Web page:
From start to finish, Gallo provides an excellent commentary. Prepared and thorough, he leaves virtually no stones unturned and brings us a stellar examination of the film.

For the second commentary, we hear from Gallo and writers Bryan Dick and Jason Alvino. All three sit together for their running, screen-specific discussion of story/characters and the script’s evolution.

Though I called the track “screen-specific”, in truth the participants rarely discuss the material we see. Instead, this becomes a long chat that gets into some of the processes involved in the writing of a screenplay.

This becomes a fairly engaging track, though after the terrific Gallo solo piece, it disappoints a little. Still, it gives us some nice insights about the screenwriters’ point of view and merits a listen.

A few featurettes appear, and Beginnings runs two minutes, 53 seconds. It involves notes from Gallo and creature creator/special effects makeup Dan Rebert.

“Beginnings” examines the movie’s spider and how the movie brought it to life. Though brief, the clip offers some good info.

With The Journey, we get a two-minute, 20-second reel with Gallo. He discusses some of the production’s challenges in this fairly superficial piece.

Denise On Set fills three minutes with comments from Gallo and actor Denise Crosby. “Set” looks at Crosby’s character and performance in this mediocre segment.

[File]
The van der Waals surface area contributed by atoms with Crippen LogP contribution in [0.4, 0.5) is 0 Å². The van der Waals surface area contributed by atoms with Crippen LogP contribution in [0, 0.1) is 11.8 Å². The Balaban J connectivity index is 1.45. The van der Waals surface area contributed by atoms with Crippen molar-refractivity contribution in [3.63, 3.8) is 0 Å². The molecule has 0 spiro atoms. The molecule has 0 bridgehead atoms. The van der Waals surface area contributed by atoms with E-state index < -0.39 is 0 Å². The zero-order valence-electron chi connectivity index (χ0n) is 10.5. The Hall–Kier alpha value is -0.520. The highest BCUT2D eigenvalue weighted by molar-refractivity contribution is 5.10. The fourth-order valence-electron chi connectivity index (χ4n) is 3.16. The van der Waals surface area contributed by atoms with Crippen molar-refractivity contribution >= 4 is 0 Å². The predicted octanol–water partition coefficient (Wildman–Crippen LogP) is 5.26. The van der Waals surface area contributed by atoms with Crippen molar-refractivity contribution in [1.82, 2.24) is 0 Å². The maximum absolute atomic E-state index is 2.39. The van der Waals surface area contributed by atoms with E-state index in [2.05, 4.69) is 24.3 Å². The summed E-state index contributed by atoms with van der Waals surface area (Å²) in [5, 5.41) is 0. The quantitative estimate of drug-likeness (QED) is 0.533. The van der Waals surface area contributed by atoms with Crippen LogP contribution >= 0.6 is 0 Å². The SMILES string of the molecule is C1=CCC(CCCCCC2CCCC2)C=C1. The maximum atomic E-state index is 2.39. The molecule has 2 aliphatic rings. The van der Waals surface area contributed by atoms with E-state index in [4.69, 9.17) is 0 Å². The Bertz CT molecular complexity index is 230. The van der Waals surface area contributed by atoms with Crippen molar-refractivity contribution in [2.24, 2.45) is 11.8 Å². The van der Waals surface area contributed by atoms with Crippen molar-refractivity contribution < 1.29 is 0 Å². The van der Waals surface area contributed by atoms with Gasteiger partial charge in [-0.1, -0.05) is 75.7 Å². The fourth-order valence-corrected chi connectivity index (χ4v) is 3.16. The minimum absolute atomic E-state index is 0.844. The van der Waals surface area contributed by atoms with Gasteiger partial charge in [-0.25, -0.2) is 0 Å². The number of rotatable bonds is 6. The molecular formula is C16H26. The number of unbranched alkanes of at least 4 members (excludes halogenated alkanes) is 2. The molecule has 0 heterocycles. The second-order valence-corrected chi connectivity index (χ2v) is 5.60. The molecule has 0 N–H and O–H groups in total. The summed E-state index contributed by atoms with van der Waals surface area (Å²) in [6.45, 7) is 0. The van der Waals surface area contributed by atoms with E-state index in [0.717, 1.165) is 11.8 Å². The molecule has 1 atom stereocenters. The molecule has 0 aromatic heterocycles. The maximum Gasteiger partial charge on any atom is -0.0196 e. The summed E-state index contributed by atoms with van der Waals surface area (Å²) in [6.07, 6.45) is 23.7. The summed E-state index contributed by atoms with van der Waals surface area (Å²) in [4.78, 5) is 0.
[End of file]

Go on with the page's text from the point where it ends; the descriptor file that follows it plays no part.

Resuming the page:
Under Kickstarter Mini-Featurettes, we get five clips that span a total running time of four minutes, 17 seconds. In these, we hear from Crosby, Gallo, Rebert and actor Elizabeth Roberts.

These “Mini-Featurettes” examine cast, characters, effects and story areas. Like the disc’s other programs, these give us a few insights but seem too brief to relate much.

Andy Dick Screen Tests last three minutes, seven seconds. This is a comedic piece that offers minor amusement.

In addition to two trailers, we get a Storyboard Gallery. A running piece, it fills 30 minutes, 44 seconds and shows 365 images. It’s not a great format but I like the content.

With a killer spider as the lead villain, Itsy Bitsy seems ripe to inspire creeps at the very least. Unfortunately, it brings more yawns than yelps, as the flick feels slow and monotonous. The Blu-ray comes with generally good picture and audio as well as supplements highlighted by an excellent audio commentary. Bitsy bores.

Viewer Film Ratings: 1.5 Stars Number of Votes: 2